"It's definitely a weird feeling at first," says freshman softball player Madison Hanten, probably speaking for anyone who ever stepped on an antigravity treadmill.
But that initial reaction usually is followed by deep appreciation for a Stanford-linked invention that's becoming a phenomenon in medical research labs, nursing facilities and TV's The Biggest Loser. The treadmill, from the Bay Area company AlterG, puts a user in shorts that zip into a hip-high inflatable bag with an airtight seal. Increasing the interior air pressure counteracts the force of gravity. The result is "unweighting," which allows users to train or undergo rehabilitation at as little as 20 percent of their body weight then work back toward 100 percent as pressure decreases in 1 percent adjustments. Exercise and rehab occur without the pain and setbacks that would happen at full body weight.
The machine is a two-generation innovation. The concept began with NASA scientist Robert Whalen, '68, MS '73, PhD '88. Everything took off in 2005 when son Sean, '04, MS '06, co-founded the firm that became AlterG, developing a commercial version of the treadmill that's still evolving technologically. Sean, operations director of AlterG Europe, now living in Estonia (the home country of his Stanford girlfriend), said in an email that there's a special thrill to seeing his father's work funneled into life-changing applications. "If AlterG were to disappear tomorrow, the joy this has brought him will have made the whole thing worth it."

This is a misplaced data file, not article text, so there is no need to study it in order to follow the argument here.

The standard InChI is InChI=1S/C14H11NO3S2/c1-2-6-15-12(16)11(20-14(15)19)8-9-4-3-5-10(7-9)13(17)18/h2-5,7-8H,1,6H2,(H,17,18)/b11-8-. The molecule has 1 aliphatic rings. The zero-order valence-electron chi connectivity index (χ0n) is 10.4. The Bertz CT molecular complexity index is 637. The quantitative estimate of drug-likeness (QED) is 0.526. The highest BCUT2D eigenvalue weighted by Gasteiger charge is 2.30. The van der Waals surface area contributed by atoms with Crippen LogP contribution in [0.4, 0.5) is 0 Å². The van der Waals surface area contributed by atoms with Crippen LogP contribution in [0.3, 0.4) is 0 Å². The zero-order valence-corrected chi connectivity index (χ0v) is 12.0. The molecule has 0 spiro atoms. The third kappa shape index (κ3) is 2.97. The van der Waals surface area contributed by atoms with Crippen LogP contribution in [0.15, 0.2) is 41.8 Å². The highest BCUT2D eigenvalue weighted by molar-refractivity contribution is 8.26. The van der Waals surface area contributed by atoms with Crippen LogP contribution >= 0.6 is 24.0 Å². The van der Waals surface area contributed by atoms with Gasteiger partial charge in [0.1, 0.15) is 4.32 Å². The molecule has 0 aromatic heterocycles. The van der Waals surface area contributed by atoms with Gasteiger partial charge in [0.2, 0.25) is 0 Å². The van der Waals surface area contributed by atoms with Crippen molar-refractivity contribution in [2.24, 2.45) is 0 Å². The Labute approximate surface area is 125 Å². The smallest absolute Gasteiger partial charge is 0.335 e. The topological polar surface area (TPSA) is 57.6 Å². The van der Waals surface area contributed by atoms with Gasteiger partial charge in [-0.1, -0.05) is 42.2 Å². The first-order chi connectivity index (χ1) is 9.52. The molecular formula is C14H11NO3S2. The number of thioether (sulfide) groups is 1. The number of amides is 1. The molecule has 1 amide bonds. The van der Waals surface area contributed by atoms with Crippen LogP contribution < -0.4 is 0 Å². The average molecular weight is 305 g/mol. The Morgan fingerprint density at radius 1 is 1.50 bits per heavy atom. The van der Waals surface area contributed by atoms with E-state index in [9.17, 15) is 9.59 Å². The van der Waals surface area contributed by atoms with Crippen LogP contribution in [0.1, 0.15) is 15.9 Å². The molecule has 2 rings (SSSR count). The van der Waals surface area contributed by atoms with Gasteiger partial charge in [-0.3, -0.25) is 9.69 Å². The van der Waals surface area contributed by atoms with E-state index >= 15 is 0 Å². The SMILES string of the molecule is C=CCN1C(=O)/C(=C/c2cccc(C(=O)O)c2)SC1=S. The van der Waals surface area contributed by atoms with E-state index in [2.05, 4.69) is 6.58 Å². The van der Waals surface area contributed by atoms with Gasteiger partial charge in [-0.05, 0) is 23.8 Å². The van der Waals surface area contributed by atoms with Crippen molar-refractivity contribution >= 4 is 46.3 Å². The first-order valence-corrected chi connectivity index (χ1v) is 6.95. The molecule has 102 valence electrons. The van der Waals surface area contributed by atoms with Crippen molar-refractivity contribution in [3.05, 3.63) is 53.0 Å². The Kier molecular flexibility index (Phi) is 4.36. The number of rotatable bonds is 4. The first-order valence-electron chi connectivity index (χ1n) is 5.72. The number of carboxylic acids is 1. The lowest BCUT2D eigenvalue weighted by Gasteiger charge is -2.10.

The treadmill has two models with prices from $25,000 to $75,000. Stanford has one for the track and field team and one in the Human Performance Lab, where Hanten rehabbed a torn anterior cruciate ligament.
"When you're only running at 60 percent of your body weight, you can imagine that the weightlessness would be a little bizarre," she explains. "But the fact that you are able to get the sensation of running without the physical stress on your legs is really exciting and refreshing when you have barely been allowed to break a sweat in four months."